Discussion in 'Italian-English' started by biondissima, Feb 2, 2007.
Per favore, cosa vuole dire: ti voglio tanto (non c'è un bene...)
It should mean that he wants you a lot!...but generally we say Ti voglio or Ti desidero da impazzire....
We do say "Ti voglio". And we can also say "Ti voglio da impazzire".
I heard that 'Ti voglio' had a very sexual meaning to it. ??
Yes, it has a sexual meaning! But I think that sometimes it can also have a more general meaning, like the simply "I want to stay with you".
After reading all this, I am confused. I thought if you wanted to tell your spouse/fiance/etc. that you loved him, you used "ti voglio bene." And for your children/good friends, you could say "Ti amo." Is the "sexual content" (in "voglio bene") mild so that it is used between the sexes but not for children?? What is the difference between the two expressions? Thanks
We normally don't use "Ti amo" as you do with "I love you" "Ti amo" is normally said to your fiancé/spouse etc. but not to children or very dear relatives. "Ti voglio bene" can be used in both these situations and in the relationship between two people who love each other is less passionate than "ti amo", but probably deeper; anyway it depends on habits.
For example to me "ti amo" is to be used only with my husband and only in certain situations: very precious and rare moments.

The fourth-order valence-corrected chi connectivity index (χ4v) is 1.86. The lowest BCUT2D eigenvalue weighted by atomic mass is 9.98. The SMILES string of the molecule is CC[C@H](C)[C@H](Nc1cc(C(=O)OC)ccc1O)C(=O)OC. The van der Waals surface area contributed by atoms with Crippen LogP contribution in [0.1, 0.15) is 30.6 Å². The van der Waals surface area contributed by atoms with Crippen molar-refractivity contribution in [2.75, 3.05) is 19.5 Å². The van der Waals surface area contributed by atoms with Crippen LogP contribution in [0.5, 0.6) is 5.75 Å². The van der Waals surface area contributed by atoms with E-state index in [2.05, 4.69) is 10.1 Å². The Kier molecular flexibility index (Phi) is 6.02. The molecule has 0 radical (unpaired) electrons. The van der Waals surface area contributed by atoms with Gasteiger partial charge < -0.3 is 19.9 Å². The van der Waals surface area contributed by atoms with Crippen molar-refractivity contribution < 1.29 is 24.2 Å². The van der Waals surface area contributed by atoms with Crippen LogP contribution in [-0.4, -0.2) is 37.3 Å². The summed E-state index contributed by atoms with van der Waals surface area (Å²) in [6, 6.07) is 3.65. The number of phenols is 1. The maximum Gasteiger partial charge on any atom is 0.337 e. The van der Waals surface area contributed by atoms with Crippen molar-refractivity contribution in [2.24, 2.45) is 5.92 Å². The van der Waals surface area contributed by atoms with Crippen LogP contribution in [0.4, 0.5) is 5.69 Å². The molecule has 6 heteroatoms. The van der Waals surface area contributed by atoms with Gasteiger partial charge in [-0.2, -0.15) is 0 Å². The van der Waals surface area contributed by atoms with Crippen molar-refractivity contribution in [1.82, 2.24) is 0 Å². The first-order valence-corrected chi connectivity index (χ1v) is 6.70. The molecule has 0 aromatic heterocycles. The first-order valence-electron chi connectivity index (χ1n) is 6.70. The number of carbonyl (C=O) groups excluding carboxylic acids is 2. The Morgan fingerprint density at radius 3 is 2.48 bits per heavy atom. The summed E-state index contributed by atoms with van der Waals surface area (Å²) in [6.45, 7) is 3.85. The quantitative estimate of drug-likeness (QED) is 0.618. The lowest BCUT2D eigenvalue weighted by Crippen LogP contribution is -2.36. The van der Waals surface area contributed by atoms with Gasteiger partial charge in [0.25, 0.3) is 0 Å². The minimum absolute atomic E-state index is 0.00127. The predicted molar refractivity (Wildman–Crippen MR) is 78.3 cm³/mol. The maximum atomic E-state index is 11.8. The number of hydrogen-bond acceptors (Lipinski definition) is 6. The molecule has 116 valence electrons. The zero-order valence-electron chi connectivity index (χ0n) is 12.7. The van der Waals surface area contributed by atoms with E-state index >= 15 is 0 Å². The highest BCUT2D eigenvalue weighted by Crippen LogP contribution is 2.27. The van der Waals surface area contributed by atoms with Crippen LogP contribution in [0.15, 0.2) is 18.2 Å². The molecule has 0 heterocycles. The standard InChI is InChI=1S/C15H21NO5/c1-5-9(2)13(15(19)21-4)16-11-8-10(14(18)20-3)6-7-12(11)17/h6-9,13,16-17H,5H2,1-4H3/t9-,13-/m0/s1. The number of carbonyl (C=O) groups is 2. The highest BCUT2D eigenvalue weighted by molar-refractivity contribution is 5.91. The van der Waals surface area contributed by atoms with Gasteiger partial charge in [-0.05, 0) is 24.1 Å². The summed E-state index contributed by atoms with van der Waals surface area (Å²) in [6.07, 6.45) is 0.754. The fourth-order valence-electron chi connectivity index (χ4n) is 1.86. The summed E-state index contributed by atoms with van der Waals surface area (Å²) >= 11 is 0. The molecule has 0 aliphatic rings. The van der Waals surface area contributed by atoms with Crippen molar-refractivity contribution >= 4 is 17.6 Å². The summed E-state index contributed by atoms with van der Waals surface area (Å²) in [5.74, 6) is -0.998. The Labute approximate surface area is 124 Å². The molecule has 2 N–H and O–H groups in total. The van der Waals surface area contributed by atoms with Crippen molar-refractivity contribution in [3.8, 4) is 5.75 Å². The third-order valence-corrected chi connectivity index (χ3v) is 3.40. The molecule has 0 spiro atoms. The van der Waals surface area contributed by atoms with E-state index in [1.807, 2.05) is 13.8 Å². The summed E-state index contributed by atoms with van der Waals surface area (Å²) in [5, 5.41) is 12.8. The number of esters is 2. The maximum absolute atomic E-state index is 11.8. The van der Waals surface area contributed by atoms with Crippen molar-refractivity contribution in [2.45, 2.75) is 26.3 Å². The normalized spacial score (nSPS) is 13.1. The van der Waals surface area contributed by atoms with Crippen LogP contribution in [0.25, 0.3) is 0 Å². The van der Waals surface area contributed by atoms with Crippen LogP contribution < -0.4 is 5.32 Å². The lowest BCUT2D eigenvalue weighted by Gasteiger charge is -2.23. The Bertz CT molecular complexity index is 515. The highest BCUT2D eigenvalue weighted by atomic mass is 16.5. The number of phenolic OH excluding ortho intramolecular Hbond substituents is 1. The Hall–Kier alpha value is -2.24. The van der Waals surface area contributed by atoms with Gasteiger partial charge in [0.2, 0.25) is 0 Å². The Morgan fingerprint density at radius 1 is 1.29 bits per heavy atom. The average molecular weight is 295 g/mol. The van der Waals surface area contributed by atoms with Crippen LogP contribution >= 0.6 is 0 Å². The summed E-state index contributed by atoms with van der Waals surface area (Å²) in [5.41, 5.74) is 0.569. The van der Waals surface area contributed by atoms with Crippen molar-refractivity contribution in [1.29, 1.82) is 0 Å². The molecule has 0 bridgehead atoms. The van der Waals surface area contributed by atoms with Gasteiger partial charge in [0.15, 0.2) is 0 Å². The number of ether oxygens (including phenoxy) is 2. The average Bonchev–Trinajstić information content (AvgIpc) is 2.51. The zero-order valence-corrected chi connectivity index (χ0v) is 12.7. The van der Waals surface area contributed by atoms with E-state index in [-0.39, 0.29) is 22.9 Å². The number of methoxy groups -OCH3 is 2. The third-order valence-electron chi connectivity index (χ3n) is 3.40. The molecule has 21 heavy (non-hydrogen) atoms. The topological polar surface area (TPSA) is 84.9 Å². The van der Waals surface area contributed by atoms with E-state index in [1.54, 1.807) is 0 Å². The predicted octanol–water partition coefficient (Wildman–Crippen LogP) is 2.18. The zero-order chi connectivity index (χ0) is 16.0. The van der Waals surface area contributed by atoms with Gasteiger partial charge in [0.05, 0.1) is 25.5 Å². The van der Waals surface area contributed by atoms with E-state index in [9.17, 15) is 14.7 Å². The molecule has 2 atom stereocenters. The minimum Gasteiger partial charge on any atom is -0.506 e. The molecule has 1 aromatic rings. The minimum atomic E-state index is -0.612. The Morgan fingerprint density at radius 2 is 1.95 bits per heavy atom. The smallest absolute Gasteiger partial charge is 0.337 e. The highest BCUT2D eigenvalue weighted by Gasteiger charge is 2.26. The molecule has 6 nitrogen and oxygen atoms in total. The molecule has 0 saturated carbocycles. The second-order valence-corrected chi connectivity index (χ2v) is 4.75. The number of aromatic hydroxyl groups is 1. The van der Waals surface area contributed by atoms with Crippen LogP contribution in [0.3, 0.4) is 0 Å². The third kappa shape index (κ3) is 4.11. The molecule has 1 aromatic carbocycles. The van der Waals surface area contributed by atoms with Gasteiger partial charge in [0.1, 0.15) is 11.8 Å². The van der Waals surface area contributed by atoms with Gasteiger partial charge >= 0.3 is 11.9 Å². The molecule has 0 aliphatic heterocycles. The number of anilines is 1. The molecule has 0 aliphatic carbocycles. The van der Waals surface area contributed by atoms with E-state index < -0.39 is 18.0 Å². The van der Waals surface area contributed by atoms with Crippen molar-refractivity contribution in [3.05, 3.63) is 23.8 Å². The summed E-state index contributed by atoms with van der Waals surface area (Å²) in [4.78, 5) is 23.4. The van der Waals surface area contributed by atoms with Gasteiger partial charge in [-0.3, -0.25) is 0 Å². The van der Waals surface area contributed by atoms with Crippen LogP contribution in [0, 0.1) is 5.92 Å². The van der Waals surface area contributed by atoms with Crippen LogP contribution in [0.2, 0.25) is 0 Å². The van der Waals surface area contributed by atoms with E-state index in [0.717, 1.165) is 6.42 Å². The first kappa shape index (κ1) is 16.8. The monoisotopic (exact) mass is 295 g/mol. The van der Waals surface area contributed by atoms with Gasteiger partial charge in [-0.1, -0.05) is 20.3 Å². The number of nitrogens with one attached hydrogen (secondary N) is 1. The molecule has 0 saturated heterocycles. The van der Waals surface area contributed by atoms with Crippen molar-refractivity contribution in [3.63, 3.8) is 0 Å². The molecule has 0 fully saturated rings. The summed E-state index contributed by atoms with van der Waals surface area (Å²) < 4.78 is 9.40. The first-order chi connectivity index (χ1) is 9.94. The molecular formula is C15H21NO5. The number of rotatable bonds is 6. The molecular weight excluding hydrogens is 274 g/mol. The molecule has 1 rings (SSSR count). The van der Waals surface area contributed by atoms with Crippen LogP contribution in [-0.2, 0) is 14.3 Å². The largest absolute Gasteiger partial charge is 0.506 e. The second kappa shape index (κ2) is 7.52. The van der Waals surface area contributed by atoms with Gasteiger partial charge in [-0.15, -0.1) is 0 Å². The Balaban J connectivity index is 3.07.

I use "Ti voglio bene" with my daughters, with my parents, very dear friends. When I use it with my husband it is a kind of deeper love, a real longlasting feeling. To me it is more exhaustive...but this is a very personal opinion, "volersi bene" to me is what you need to live a whole life together. "Amarsi" is just the beginning of it...
"Ti voglio" has normally got a strong passional sense
So, it is really a matter of HOW and WHEN it is said than the actual words? I can tell my husband either "ti amo" or "ti voglio bene," depneding. But for my dear relatives I would say "ti voglio."??? I guess Italian can have just as many confusing meanings as English does...thanks for the explanation. Is there any other expression that you would use for saying a more casual "love you!" to a dear friend when parting?
Ti voglio means I want you physically. In some rare cases it can be meant as "you are what I want" (I need you), but most often you will find it used for its primary meaning.
Ti amo e ti voglio bene mean I love you, I feel for you, you are very dear to me, I am very fond of you.
Thanks for clairfying--I must be careful to use the "bene." Appreciate the help!
Yes, you wouldn't say "ti voglio" to a relative. Anyway, it depends a lot on
the situation. If you use it as a parting expression and forget to add "bene",
the other will know what you really mean.
As for parting expressions, it is not common to say something like "I love
you!". Dear friends would rather kiss each other and say something like "Ci
sentiamo" ("See you soon / Talk to you later").
I think it means "I want you so" or "I want you so much"
Davvero, grazie a tutti!
I know this is mentioned on the "I love you" thread, but I dont think its got what I want to clarify. Hope this thread does not get closed by the Mods. I really do need this hopefully clarified.